A Fine-Grained View of Household Segregation Patterns
- A Fine-Grained View of Household Segregation Patterns
Trevon Logan, John Parman
- Publication Date:
Researchers from Ohio State University and the College of William and Mary have created the first household-level measure of segregation for the United States. Using U.S. Census manuscript files from 1880 to 1940, the researchers tracked the racial similarity of next-door neighbors across the United States across a sixty year span. Traditional statistics about segregation typically look at the racial composition of a city and its wards or offer similarly broad views of racial distribution. This can mask fine-grained segregation occurring within or between blocks. The authors’ new measure instead considers the proximity of each household to one of a different race.
The concept of viewing segregation at a more fine-grained level may be applied to current analyses of segregation and micro-segregation. The revised view of the historical persistence and growth of racial segregation in the United States over time may further assist with the analysis of the causes and potential remedies.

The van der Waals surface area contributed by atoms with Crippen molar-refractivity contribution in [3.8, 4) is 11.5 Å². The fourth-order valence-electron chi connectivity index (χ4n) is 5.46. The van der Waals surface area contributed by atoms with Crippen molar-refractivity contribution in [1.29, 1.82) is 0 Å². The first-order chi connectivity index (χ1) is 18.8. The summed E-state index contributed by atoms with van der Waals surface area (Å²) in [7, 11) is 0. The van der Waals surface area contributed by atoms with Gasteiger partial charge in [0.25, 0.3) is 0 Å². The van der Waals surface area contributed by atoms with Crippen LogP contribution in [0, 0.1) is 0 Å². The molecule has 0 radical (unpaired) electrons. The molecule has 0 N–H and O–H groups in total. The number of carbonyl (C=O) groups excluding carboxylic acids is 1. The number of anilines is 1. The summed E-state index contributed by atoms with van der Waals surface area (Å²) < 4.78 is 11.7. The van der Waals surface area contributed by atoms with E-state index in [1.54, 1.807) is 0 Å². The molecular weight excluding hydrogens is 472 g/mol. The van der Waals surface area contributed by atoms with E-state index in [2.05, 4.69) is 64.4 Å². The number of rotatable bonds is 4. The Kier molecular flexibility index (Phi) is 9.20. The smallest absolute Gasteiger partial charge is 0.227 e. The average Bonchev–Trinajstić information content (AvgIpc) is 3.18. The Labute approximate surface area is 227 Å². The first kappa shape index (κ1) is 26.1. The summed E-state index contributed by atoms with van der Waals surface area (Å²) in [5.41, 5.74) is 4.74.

- Between 1880 and 1940, having neighbors of the same race became increasingly common in every region of the U.S. – in cities, rural areas, areas with an increase in African-American residents, and areas with a decrease in the African-American population.
- In 1880, there was a 50% chance that an African-American household lived next door to a non-African-American household. In 1940, the probably of a different-race neighbor was more than 15 percentage points lower.
- Segregation doubled nationally from 1880 to 1940, across all regions of the United States.
- The dramatic increase in segregation was more widespread that would be suggested by urbanization, black migratory patterns, or “white flight” from cities to suburban areas.
- Contrary to previous estimates, urban areas in the South had the nation’s highest levels of segregation when viewed at the household level. In the North, Whites and African-Americans were more likely to live in close proximity to one another, even though they were more likely to live in the same wards in the South.